Join in REFUSING the tests April 2015 nysape.org

Experiences of students REFUSING the NYS tests in KCSD

Kingston parents REFUSING the NYS tests for your children – how did the testing weeks go for your kids?

My 8th grade daughter had a relatively stress-free TEST REFUSAL experience at Bailey during the NYS ELA test.  She wasn’t terribly comfortable sitting for three hours on the bleachers in the gym on Tuesday but Bailey had a lot of kids REFUSING and I felt they did a pretty good job accommodating the students.  I was very happy when I heard that they brought in tables and chairs for all of the 8th graders to sit on in the gym on the second day of testing.

My daughter actually hasn’t been either a test-taker or a test refuser during the NYS math test.  She is taking the Regents Algebra class and Earth Science and her class was told just before the ELA test started that the Regents Algebra students wouldn’t be taking the 8th grade NYS math test.  Instead she has been doing some math and some science with her classroom teachers during the testing period.  She would have preferred to be in the REFUSAL room and having time to read but the extra time to prepare for the upcoming Regents tests that she will be taking in June will be more beneficial for her in the long run.

I think that, in general, the Kingston district has followed their intent stated last year of ‘treating all students with respect and compassion.’ However I have heard of several areas of concern which I present so they can be clarified and/or addressed for next year should we still be stuck with unresolved issues and, as parents, feel compelled to REFUSE the tests again (I hope not!)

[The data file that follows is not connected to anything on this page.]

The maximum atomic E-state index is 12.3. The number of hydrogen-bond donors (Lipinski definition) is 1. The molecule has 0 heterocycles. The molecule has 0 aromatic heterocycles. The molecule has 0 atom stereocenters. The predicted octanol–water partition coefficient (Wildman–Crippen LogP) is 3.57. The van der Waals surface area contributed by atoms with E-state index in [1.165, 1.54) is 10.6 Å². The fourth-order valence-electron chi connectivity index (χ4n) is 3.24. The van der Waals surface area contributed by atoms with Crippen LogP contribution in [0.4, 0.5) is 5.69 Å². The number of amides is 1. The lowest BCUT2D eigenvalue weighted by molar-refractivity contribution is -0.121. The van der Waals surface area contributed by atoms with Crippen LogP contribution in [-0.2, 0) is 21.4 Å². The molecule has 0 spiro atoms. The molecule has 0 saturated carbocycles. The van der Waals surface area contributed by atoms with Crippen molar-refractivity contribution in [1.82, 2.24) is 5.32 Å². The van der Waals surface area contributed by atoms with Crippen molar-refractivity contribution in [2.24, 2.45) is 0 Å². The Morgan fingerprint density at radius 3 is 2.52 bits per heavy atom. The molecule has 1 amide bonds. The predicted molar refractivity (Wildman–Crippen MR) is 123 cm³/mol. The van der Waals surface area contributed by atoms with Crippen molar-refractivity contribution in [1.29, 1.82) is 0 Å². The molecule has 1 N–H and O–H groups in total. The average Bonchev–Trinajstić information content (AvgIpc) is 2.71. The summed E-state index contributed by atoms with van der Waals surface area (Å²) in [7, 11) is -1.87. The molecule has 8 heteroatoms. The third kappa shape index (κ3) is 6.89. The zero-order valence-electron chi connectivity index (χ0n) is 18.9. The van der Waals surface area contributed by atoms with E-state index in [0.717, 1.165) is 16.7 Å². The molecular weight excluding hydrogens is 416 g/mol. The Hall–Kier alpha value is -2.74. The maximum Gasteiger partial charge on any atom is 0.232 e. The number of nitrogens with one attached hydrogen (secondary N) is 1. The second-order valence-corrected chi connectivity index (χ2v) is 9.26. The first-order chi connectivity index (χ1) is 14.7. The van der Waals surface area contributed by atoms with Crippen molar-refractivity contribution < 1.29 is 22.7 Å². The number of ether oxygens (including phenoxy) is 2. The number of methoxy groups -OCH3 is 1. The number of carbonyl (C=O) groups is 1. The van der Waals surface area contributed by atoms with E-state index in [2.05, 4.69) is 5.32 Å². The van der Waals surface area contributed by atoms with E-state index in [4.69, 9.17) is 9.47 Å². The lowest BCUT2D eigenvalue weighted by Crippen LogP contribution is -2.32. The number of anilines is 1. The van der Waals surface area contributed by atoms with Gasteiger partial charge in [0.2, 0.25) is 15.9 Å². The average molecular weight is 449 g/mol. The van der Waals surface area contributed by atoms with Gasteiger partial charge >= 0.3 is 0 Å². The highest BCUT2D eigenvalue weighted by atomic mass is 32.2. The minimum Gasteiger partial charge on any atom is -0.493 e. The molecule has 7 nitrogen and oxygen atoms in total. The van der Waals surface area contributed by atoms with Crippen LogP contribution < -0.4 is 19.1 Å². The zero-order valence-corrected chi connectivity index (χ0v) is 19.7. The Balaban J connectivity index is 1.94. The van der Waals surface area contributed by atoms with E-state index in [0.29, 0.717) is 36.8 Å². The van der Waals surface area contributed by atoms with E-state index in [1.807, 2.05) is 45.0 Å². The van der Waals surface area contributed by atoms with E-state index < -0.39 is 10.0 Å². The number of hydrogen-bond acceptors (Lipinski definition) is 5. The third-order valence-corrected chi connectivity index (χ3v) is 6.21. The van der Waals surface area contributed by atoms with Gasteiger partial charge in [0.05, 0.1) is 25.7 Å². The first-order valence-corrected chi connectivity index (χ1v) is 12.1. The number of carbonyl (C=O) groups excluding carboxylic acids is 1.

Bribe/reward for test-takers:  Parents reported that at JFK there was a perception that candy/gum was being used as a bribe or reward for test-takers.  At least some children taking the tests received candy or gum and some children who REFUSED the tests felt that they did not get candy/gum because they did not take the tests.  At Miller some parents reported that test-taking students were able to watch movies after testing was finished but TEST REFUSERS had to sit silently the entire time and were even threatened with suspension if they were not silent.

Practice test packets for TEST REFUSERS:  Crosby had practice test packets for students who REFUSED the test this year in Kingston. This was a school-by-school decision as it was not all schools who did it. At least one class at Graves had a practice test packet on the first day of ELA but it was changed after a parent spoke to the principal.  I think it was a teacher decision at Graves rather than school-wide.  The fact that a change was made shows responsiveness to parental concerns.  The principal at Crosby made the decision for REFUSING students to have to do test prep booklets as their ‘alternate educational activity’ and would not change the activity even though a parent asked for something different and even volunteered to come in and do an activity with the students if staffing was limited.

I  have been somewhat worried all along when parents have asked/demanded ‘alternative educational activities’ during testing (what might these activities end up being?) but deciding for them to be practice tests is particularly offensive when the parents are REFUSING TESTING. A parent says “I don’t want my child to take the test because I have concerns about the test” and the educator says “Okay, I will just give them a practice test instead.” Does that mean the educator did not really understand what the parent is expressing concern about or is the educator deliberately trying to offend?

Unexcused absence:  Parents at Bailey who brought their REFUSING student to school after the testing time completed (so the student would not just have to sit in a large room for three (3) hours which is a long time even though they can read) learned that the absence/late arrive was going to be marked as UNEXCUSED even though a note was submitted by the parent.

To end on a positive note, Bailey students are only in the testing rooms for two hours for the math test this week rather than for three hours as was the case for ELA.   This is a considerable reduction in time being taken up by the tests for most students. Thank you Bailey!